Looking back at how well I managed my outsized infatuation with the young woman who used to work at that grocery store, I can see how easily I made the mistake I made in the spring of 1990 regarding Sara. I took to using that experience as my most viable, relevant experience so often that I concluded that Sara really loved me, and that I'd made a terrible mistake in letting her go. Maybe Sara did love me, but letting her go was no mistake at all. During that whole challenging time dealing with Schmaylor Schmift in 2017, I recalled fondly my dealings with Sara, and I could apply a lot of what I'd learned through my dealings with Sara in 1988 to the whole bizarre situation in 2017.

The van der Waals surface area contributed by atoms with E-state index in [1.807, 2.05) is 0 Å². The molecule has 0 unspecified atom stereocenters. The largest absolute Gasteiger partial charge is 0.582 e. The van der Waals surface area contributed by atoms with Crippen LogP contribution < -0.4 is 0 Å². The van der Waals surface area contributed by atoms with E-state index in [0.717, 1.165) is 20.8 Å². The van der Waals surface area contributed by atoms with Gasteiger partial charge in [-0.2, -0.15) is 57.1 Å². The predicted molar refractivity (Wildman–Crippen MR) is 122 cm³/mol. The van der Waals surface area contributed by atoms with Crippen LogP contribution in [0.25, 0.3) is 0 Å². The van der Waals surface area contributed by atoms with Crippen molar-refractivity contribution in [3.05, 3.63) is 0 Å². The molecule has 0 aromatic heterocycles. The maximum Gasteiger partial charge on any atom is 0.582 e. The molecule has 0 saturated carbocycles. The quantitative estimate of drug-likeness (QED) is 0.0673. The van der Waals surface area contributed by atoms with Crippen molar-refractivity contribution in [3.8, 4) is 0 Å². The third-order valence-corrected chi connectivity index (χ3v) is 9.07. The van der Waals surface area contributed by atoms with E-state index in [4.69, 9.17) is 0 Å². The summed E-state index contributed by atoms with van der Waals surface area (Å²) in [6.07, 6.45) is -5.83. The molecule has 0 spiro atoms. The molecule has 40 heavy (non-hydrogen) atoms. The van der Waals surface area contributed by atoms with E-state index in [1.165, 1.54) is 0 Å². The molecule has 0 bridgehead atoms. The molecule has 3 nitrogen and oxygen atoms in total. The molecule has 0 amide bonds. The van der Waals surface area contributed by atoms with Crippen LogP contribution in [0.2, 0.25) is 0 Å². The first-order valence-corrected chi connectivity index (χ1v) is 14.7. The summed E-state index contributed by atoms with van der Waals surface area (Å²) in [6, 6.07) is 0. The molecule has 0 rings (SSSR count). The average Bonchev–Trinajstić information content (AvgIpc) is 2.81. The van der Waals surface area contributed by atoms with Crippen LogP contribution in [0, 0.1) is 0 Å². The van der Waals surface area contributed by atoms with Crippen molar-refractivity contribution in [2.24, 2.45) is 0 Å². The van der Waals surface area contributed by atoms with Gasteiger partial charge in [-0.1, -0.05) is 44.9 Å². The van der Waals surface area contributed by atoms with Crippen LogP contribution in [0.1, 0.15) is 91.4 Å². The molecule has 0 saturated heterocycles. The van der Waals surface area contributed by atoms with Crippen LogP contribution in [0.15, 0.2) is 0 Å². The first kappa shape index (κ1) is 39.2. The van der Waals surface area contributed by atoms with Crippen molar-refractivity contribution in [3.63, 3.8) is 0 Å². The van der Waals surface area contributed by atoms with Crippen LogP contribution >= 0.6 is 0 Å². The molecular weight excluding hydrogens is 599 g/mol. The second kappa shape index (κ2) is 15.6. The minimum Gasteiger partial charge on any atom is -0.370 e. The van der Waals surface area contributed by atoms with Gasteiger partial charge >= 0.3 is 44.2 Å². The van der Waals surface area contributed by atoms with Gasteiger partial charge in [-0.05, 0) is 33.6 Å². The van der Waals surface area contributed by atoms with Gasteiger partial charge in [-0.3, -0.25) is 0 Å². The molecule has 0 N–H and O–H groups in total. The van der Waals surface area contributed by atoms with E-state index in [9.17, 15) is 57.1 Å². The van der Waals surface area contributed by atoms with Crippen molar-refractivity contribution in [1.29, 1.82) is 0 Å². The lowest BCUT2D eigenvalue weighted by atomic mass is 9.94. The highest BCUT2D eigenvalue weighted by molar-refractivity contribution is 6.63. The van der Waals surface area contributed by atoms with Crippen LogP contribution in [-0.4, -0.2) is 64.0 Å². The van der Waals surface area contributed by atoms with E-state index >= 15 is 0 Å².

The approach to Sara evolved into a successful managing of quite a few difficult women, especially since 2012. I mean, define success. If I'd never learned how to deal with the "Katies," or Veronicas, or "Wandas," of the world in more constructive ways, I don't know if I'd even be alive today. I can tell people about how I found my own personal path to happiness, but getting laid a lot with beautiful women, or getting rich, or any other material manifestation of success one might think of, such as fame, I don't have a clue. A great deal of my personal happiness results from learning how to constructively deal with the types of women that I found so much unhappiness in dealings with in my youth. No wonder that former cashier from the grocery store came back for more.